Let’s look a little closer at my “Baker Act” suggestion

Tuesday, I wondered why the VNRA was pushing “red flag” laws with “due process” instead of a Florida style Baker Act. After all, the Baker Act allows due process before the subject’s Second Amendment right are suspended.

In comments, JdL asked a very reasonable question.

But I’m not crazy about your proposed substitute. Why do we need any law that snatches someone off the street who has not committed any crime?

It’s a trap for the VNRA.

Proponents of red flag/ERPOs claim their only concern is getting guns away from dangerous people.

The VNRA — who backtracked slightly after the uproar over their support — claim they don’t want dangerous people to have guns, but that due process is needed. Except when it isn’t.

“I have been working with members of the Assembly and Senate to ensure they fully understand the dangers of poorly drafted red flag legislation and the due process violations that come with.”

If safety is the real motivator for these laws, “Baker Act” type laws would seem to be a better fit with the Constitution, although still problematical in its preemptive (“pre-crime“) aspect.

And therein lies my trap. For victim disarmers, whether Giffords Law Center or the Vichy National Rifle Association.

Every state and the District of Columbia already has Baker Act or equivalent laws on the books. And they’ve survived judicial scrutiny. They allow due process before permanent (or long-term) loss of rights. They provide tools to take people into custody, with probable cause as opposed to anonymous complaints, to determine if they are a danger to themselves or others.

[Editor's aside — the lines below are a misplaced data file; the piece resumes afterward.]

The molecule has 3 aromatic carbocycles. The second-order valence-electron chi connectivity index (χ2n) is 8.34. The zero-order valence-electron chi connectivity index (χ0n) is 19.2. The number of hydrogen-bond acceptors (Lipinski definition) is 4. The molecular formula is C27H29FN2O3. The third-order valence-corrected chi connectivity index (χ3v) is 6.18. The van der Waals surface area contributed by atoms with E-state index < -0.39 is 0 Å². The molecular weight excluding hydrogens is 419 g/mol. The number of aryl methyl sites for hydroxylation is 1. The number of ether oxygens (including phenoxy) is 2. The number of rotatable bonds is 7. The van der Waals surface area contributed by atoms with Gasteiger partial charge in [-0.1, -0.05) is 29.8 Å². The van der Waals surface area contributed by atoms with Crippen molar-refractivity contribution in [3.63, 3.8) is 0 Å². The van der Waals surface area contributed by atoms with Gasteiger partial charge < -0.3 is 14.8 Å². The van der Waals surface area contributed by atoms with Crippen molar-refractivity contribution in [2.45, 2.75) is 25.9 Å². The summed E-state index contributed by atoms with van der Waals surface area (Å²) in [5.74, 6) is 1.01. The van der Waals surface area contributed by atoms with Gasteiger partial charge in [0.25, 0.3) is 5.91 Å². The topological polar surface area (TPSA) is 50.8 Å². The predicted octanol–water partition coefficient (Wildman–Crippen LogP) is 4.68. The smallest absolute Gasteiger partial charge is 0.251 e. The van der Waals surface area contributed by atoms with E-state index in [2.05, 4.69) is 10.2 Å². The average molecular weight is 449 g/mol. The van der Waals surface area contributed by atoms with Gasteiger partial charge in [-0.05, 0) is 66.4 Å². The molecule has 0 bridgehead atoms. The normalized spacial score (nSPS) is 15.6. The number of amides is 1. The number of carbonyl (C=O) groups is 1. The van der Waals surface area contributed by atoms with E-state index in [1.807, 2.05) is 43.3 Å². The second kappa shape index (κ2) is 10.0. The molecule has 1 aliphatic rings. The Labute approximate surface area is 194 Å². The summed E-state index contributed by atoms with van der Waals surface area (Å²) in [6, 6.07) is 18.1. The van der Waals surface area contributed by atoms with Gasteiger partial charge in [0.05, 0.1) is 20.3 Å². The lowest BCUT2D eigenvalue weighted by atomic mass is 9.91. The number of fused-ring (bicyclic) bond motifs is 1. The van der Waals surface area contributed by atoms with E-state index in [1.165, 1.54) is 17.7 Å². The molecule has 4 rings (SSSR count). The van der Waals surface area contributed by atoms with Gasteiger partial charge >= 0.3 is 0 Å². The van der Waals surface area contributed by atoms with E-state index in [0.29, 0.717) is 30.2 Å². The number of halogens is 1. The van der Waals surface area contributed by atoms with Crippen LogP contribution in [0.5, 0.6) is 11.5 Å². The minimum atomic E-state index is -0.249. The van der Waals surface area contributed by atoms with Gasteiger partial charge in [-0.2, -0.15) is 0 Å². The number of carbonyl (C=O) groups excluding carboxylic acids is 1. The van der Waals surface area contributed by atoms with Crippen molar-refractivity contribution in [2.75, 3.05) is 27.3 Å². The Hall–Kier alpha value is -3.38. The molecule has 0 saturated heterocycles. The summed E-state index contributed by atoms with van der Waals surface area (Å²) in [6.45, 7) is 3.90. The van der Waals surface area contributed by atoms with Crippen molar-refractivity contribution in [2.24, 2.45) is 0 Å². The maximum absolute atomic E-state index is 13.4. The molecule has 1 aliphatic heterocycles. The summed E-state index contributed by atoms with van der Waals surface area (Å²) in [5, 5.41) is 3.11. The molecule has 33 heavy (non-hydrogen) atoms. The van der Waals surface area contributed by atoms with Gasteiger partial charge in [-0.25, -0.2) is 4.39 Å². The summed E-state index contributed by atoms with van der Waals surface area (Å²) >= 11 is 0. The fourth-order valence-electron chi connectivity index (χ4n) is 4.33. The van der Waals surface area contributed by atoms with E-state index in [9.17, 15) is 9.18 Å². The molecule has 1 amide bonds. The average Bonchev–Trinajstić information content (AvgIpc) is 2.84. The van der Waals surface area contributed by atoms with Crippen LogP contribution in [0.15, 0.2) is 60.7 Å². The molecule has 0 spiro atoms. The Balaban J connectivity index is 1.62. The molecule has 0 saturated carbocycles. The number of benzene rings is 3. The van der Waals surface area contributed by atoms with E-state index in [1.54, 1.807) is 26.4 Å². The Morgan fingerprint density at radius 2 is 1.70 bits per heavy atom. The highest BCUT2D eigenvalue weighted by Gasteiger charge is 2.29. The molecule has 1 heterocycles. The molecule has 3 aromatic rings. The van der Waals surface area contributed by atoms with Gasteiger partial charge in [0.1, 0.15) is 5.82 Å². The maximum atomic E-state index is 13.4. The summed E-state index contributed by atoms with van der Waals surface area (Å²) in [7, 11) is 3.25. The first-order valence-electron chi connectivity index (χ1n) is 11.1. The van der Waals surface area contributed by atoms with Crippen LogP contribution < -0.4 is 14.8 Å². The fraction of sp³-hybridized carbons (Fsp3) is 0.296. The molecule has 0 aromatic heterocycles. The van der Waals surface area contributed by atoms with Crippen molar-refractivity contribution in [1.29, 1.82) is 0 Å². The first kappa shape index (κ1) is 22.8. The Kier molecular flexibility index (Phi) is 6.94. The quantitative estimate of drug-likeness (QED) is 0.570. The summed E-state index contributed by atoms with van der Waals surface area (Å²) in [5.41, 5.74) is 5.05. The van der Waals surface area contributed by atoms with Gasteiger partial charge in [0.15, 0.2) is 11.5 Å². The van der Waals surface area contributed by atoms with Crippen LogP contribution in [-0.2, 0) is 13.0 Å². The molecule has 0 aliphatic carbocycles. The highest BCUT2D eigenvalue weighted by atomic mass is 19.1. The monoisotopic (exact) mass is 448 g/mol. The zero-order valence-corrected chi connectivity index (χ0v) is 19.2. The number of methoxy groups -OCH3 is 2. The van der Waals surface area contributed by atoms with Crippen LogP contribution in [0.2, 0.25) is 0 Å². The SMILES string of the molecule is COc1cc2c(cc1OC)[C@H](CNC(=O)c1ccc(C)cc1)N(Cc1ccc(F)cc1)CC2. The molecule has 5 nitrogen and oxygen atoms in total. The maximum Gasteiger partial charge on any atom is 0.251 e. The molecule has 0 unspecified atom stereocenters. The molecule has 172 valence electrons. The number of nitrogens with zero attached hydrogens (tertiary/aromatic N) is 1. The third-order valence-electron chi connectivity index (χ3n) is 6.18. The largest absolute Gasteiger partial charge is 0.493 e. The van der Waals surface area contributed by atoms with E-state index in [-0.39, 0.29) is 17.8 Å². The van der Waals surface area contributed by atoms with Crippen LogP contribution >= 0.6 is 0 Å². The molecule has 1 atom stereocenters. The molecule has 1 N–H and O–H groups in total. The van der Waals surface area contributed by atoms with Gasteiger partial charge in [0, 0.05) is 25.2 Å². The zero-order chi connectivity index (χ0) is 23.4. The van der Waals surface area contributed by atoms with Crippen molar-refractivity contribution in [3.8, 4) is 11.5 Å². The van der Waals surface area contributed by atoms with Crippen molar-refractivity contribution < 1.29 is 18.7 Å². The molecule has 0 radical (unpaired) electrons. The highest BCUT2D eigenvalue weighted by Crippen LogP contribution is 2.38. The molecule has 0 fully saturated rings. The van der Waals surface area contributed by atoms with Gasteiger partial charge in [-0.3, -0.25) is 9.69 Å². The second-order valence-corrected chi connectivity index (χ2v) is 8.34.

I’m proposing nothing more than using existing laws that allow due process and do what these people claim to want.

The only thing ERPOs do that current laws and tools don’t do is violate human/civil rights without due process, with no notice. Anonymously. And then leave the possibly now angered subjects on the loose with access to other lethal weapons.

“Baker Act” style laws require probable cause for someone to be taken in evaluation (officer called, notes person behaving strangely), then a doctor establishes probable cause for committal hearing (yep, he’s crazy), then a due process hearing is held for a judge to make the determination, at which point 2A rights can be suspended.

ERPOs skip all the probable cause and due process and go straight to rights violation. As others have noted, ERPOs are just legalized SWATting.

There’s a reason they call them “red flag” laws.

So, please NRA, explain again why you back unconstitutional new laws when these tools are already in every states’ toolbox?


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